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  • Aureus: the first Roman gold coins

    Beatriz Camino

    Aureus: the first Roman gold coins

    When were the first Roman gold coins minted?

    The first Roman gold coins, known as aurei (singular: aureus), were minted in the late Roman Republic around 211 BC. These first gold coins were issued during the Second Punic War to pay soldiers and fund military expenses. However, they were produced in limited quantities and remained relatively rare compared to silver coins like the denarius until the late Republic. Their significance grew during the Empire, particularly after the monetary reforms implemented by Emperor Augustus.

    Typically made from high-purity gold, the obverse of the aureus often featured the bust of the reigning emperor during the Empire. The reverse depicted various deities, personifications, or significant events. This gold coin remained in circulation until the early 4th century AD when the monetary reforms of Constantine I introduced the solidus. The latter, also made of high-purity gold, became the standard gold coin of the Roman and Byzantine Empires for centuries. Gold coins like the aureus and solidus played a crucial role in the Roman economy as they were used for large transactions, military payments, and as a store of value. Their high intrinsic value promoted economic stability, enabling more efficient tax collection and payment of troops, which was essential for maintaining the vast Roman Empire.

    How does the aureus look like?

    The aureus was usually around 99% pure gold, which contributed to its intrinsic value and stability as a form of currency. It weighed approximately 7.8 grams and had a diameter of about 19-21 mm, with a thickness of around 1.5-2 mm. Additionally, it had a round shape, which was standard for coins of the time. During the Empire, the design of the aureus included an obverse side that commonly featured the bust of the reigning emperor. This portrait not only helped legitimise the currency but also served as a means of disseminating the emperor’s image throughout the empire. The reverse side of the aureus often depicted Roman deities, personifications of virtues or significant events, and symbols of power and victory. Consequently, common motifs found in aurei include portraits of emperors such as Augustus, Nero, and Trajan, depictions of gods and goddesses like Jupiter, Mars, and Venus, and allegorical figures representing virtues such as Victoria, Pax, and Fortuna. These images were carefully chosen to convey messages of stability, divine favour, and imperial strength.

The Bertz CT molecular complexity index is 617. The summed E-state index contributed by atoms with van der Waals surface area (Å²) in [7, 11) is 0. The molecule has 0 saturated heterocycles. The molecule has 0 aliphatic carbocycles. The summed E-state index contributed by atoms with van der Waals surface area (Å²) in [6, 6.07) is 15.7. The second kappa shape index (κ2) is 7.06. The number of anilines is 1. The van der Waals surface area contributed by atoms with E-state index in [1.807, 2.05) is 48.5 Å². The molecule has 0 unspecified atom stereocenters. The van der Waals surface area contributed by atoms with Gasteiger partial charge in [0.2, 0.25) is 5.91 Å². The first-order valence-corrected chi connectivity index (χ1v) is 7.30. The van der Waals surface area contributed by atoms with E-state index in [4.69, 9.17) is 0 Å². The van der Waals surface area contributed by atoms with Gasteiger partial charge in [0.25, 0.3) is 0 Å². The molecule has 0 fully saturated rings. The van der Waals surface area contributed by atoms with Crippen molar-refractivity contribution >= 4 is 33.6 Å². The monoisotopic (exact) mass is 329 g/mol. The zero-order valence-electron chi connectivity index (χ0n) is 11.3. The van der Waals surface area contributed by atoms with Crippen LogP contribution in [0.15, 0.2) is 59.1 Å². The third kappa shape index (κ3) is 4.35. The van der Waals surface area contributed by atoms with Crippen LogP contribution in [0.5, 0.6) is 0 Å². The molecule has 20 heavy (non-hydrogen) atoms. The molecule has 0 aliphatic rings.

Devaluations of Roman gold coins

    In the early Roman Empire, the aureus maintained a relatively stable value. However, as the empire faced increasing military and economic pressures, emperors began to reduce its weight and purity to stretch their resources. The process of devaluation began during the reign of Emperor Nero (54-68), who reduced the weight of the aureus from 7.8 grams to 7.2 grams, allowing the government to mint more coins from the same amount of gold. By the late 3rd century, during the Crisis of the Third Century, the empire experienced severe economic turmoil. In response, Diocletian (284-305) attempted monetary reforms, but it was not until Constantine I (306-337) that significant changes were made. Constantine introduced the solidus in 312, a new gold coin that replaced the aureus and remained the standard gold coin for centuries in the Roman and Byzantine Empires. The introduction of the solidus marked a shift in the gold coinage system, providing a more stable and reliable currency compared to the increasingly debased aureus.

    Which aurei are considered rare?

    Generally, the rarest aurei are those minted during the Republic. However, limited editions of aurei minted to commemorate specific events or victories are also particularly scarce. For instance, coins issued during the reigns of lesser-known emperors, such as Gordian III or Elagabalus, are generally considered rare due to their limited production. Another notable example is found in aurei commemorating military achievements, like those minted during Emperor Trajan’s reign to honour his victories in the Dacian Wars. Lastly, aurei featuring unique iconography adds to their rarity and historical significance. For example, the aureus of Emperor Augustus, featuring a portrait of the emperor with the divine image of Julius Caesar on the reverse, or the Eid Mars aurei, are considered rare and historically significant.

    Which Aurei are the most valued?